Each Tuesday and Thursday morning, the ATE team in Ghana are greeted by various children with their mothers and grandmothers- the occasion being our weekly SNAP PlayScheme. Children and their guardians will walk many miles often to make it to our 8.30am PlayScheme, where our amazing coordinator Ernestina will deliver engaging, exciting and fully inclusive educational play sessions for all.

For many of these mornings our team was often greeted by a smiley, bouncy and sweet young boy of the name Saviour. Aged approximately 6 years old with down’s syndrome and other medical issues, Saviour would make it to the Inclusion Centre long before his grandmother and burst into the Centre with light and love.

Often waving at everyone and walking to the activity of the day. Once he had finished his activity, Saviour would often tour around the office and visit us all in our offices, trying to see what we were doing and quite frequently sitting at my desk attempting to use the laptop. He very much felt like a member of the team for those short hours each week.

Saviour, due to his condition and the stigma that disabilities still hold in Upper West Ghana, lived with his grandparents and extended family, as both parents travelled down to the South, the father working and the mother remarrying. A burden of childcare that may older people in Lawra face, this didn’t stop the grandmother accessing our SNAP services to ensure Saviour had all the support he needed.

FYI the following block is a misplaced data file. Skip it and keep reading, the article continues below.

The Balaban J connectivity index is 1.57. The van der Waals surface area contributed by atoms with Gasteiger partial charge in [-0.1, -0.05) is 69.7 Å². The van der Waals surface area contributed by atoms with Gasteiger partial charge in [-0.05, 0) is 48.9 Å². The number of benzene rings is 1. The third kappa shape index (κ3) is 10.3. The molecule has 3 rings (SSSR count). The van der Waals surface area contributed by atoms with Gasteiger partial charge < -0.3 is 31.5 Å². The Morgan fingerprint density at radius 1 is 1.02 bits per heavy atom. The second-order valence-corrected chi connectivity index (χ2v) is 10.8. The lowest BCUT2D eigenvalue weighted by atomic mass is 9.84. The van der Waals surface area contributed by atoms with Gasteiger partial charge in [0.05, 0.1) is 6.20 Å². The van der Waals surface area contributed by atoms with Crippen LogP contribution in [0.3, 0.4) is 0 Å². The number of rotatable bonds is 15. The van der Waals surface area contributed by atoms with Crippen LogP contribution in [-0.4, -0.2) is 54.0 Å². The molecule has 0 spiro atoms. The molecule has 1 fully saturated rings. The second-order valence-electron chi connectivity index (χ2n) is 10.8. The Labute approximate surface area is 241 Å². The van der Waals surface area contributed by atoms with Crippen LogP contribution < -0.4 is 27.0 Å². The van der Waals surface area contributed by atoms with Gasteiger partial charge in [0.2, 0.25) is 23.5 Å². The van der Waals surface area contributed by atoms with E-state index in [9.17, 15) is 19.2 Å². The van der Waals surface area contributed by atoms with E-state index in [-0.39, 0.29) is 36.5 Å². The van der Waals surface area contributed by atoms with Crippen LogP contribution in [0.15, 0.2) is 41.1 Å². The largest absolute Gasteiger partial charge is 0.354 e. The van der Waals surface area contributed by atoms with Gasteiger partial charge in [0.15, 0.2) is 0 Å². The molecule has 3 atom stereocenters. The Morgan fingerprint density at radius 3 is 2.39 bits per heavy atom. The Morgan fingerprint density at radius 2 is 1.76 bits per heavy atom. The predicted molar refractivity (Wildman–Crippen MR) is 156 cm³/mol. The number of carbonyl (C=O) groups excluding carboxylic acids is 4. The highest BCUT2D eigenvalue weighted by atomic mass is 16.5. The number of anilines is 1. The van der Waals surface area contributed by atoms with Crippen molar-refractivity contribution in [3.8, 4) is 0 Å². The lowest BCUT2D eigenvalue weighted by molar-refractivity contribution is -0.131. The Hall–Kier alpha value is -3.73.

We learned this weekend that Saviour’s life was tragically lost on Friday, due to health complications. The family were lacking the transport to the main District hospital, which caused Savior to pass away that day. An immediate funeral was called and the surrounding areas mobilised to show support. Our ATE SNAP Team attended the funeral yesterday and ensured the grandparents and family know that the Inclusion Centre will always be a safe space for them all, in Saviours memory.

This is truly a loss to all and we will forever miss sweet Saviour.

By Jessica Cruse